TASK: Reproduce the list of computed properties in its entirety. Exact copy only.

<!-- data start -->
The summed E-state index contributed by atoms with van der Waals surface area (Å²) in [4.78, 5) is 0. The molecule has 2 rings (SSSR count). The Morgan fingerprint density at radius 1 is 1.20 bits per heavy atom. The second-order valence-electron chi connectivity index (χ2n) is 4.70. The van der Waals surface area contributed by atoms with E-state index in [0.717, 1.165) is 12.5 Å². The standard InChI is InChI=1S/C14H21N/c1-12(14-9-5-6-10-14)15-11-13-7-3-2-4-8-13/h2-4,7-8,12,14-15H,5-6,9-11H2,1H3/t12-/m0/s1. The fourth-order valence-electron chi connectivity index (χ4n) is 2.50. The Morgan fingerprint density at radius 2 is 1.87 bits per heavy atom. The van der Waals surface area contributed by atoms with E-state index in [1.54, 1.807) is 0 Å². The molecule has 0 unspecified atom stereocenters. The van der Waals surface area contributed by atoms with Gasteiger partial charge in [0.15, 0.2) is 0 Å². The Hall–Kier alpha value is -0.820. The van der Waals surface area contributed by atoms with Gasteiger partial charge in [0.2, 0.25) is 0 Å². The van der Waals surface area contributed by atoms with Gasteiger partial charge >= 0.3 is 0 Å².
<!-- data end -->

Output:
The summed E-state index contributed by atoms with van der Waals surface area (Å²) in [4.78, 5) is 0. The molecule has 2 rings (SSSR count). The Morgan fingerprint density at radius 1 is 1.20 bits per heavy atom. The second-order valence-electron chi connectivity index (χ2n) is 4.70. The van der Waals surface area contributed by atoms with E-state index in [0.717, 1.165) is 12.5 Å². The standard InChI is InChI=1S/C14H21N/c1-12(14-9-5-6-10-14)15-11-13-7-3-2-4-8-13/h2-4,7-8,12,14-15H,5-6,9-11H2,1H3/t12-/m0/s1. The fourth-order valence-electron chi connectivity index (χ4n) is 2.50. The Morgan fingerprint density at radius 2 is 1.87 bits per heavy atom. The van der Waals surface area contributed by atoms with E-state index in [1.54, 1.807) is 0 Å². The molecule has 0 unspecified atom stereocenters. The van der Waals surface area contributed by atoms with Gasteiger partial charge in [0.15, 0.2) is 0 Å². The Hall–Kier alpha value is -0.820. The van der Waals surface area contributed by atoms with Gasteiger partial charge in [0.2, 0.25) is 0 Å². The van der Waals surface area contributed by atoms with Gasteiger partial charge >= 0.3 is 0 Å².